Growing up in Shaker Heights, Ohio, Morgenstern was surrounded by a community willing to have difficult conversations about social issues, ones he saw playing out regularly on the basketball court (where he was the only white player) and tennis court (where there were only one or two nonwhite players). Morgenstern brought his open mind to Duke, where he saw communities break down and come together over shades of black, white, and blue.
“Being a Robertson allowed me to continue finding and developing new communities, both domestic and abroad,” says Morgenstern of the full-tuition scholarship for Duke and UNC students, who take courses at both schools and spend a semester in residence at the other campus. In a way, Morgenstern’s experiences foreshadowed today’s civic-minded Blue Devils. He started with a “domestic-abroad” summer, living in rural Mississippi while working with a lawyer on preventing illegal home foreclosures just a few years before the housing bubble burst. The following summer brought him to a small school in Cape Town, South Africa, well before DukeEngage was on every student’s to-do list.
The common thread for Morgenstern has always been his focus “on the fact that people are people.” At Duke, he worked with Know Your Status, a free HIV-testing program, and was heavily involved with the Center for Race Relations, facilitating its annual Common Ground retreat for three years.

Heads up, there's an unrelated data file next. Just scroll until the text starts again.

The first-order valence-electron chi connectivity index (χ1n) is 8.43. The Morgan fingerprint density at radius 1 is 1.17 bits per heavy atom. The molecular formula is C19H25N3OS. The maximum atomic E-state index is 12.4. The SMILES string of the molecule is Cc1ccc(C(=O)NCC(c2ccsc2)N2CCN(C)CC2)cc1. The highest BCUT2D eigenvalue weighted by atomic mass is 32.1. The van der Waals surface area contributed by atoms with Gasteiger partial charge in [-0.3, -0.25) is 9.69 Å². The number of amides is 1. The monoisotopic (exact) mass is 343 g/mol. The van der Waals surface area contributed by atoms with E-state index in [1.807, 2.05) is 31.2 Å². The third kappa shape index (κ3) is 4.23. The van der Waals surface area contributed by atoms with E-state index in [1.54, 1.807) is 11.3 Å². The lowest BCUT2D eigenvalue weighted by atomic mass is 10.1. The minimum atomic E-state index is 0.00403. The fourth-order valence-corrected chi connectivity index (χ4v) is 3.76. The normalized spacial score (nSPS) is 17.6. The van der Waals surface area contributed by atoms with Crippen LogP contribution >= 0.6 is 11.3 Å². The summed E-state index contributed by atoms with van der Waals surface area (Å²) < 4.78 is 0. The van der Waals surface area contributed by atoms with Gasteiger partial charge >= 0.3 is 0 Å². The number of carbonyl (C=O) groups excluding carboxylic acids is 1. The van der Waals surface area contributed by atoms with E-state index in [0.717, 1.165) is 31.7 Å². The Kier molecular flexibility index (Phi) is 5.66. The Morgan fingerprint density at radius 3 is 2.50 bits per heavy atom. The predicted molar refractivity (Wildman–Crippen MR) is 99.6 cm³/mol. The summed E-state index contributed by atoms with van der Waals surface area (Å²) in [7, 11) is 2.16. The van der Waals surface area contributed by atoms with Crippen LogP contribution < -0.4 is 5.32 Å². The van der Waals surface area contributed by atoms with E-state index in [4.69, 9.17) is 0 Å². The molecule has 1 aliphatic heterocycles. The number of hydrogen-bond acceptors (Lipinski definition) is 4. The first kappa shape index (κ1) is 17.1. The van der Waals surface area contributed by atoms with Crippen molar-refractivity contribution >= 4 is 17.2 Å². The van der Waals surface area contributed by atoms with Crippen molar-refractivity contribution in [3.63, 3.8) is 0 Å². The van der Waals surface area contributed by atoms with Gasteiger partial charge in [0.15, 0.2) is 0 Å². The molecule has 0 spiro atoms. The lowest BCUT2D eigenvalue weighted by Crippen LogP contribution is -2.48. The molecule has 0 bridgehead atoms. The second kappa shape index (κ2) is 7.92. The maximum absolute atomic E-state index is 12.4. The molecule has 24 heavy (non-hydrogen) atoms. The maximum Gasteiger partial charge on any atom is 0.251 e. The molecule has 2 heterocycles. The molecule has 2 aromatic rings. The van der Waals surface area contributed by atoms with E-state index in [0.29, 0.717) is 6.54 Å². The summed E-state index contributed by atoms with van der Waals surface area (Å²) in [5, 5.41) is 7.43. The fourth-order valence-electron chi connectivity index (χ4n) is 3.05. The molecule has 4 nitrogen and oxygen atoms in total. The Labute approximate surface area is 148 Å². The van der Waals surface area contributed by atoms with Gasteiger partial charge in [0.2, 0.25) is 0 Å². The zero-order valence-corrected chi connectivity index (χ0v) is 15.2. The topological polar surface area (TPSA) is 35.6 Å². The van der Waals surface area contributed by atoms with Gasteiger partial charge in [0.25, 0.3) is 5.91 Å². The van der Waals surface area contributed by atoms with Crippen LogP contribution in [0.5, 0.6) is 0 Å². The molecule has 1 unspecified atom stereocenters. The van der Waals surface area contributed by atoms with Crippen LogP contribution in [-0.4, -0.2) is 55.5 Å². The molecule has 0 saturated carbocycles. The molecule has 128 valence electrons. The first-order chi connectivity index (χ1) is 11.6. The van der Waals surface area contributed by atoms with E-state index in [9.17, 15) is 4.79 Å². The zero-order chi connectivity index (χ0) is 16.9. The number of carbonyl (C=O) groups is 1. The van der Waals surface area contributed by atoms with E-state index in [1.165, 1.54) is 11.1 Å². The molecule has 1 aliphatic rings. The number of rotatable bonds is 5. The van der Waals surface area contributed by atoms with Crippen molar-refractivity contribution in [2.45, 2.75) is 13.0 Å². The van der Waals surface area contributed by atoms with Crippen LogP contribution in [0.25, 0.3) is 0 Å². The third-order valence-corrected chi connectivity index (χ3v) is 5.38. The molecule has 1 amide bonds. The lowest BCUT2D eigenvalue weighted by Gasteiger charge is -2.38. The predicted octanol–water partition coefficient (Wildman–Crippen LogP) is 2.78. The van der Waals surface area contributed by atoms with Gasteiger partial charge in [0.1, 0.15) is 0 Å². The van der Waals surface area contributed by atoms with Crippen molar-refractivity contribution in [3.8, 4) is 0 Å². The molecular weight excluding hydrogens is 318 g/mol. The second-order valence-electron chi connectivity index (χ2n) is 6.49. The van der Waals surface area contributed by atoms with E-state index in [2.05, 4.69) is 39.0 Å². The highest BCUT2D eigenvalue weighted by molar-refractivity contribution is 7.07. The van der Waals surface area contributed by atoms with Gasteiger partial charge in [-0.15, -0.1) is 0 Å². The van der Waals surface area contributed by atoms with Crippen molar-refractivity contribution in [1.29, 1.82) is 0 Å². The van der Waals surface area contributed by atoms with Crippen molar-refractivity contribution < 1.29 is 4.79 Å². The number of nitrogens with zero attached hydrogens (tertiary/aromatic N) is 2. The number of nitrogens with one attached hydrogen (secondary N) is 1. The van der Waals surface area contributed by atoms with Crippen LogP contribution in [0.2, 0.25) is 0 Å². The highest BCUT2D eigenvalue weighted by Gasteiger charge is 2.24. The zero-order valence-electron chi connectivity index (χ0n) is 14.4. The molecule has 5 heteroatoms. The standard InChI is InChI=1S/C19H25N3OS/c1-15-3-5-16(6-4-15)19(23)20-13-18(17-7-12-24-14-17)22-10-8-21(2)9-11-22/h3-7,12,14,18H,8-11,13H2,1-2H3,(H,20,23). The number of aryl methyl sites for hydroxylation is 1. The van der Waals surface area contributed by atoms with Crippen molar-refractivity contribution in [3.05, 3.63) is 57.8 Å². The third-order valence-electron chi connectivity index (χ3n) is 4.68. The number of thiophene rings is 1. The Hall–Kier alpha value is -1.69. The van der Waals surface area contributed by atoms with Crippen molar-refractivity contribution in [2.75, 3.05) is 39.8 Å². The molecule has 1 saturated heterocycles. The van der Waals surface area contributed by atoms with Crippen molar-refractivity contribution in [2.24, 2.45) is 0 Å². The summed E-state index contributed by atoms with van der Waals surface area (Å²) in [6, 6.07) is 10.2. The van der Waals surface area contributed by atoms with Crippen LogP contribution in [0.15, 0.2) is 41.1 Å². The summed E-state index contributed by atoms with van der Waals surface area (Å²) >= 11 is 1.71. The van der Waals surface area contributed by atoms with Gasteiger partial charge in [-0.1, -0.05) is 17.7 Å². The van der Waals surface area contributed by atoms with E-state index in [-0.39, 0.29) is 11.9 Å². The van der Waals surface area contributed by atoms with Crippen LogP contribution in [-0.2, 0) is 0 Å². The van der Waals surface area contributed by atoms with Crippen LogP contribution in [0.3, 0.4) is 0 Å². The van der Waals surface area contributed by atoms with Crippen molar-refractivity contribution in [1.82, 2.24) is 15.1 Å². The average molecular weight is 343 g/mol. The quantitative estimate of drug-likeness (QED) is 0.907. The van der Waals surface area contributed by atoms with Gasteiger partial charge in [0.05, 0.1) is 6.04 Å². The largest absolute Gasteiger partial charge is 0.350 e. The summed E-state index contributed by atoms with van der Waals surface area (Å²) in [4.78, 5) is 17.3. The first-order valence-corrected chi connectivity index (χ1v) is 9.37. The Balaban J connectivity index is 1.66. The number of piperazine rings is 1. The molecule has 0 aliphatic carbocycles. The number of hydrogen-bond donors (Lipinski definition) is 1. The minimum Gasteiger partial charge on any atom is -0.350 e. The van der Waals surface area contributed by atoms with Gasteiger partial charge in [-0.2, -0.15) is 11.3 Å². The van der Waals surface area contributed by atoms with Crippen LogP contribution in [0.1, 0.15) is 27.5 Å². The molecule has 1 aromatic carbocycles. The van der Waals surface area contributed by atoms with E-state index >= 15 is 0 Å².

In the short time since graduating, Morgenstern has continued to make community engagement a priority both in and out of the workplace. At Gerson Lehrman Group in New York, Morgenstern cofounded the GLG Social Impact program, which identifies companies with social impact and provides pro bono financial consulting services. He volunteers with the Trevor Project, the national LGBT teen suicide prevention hotline, and recently joined the Duke New York Regional Board, serving on the budget committee and as liaison to the university’s LGBT alumni network.
“It’s really interesting to see what Duke means to people at various stages in their careers,” he says. “There are these really successful, smart people anywhere from five to thirty years out of school, and hearing how they take that Duke experience and apply it to life is fascinating.”
With his five-year reunion approaching fast, Morgenstern will get a chance to see how the Duke experience has played out among his classmates. “I can’t wait to see where everyone is,” he says. “I think there will be a level of excitement that feels like our first day of freshman year, except this time everyone won’t be terrified.”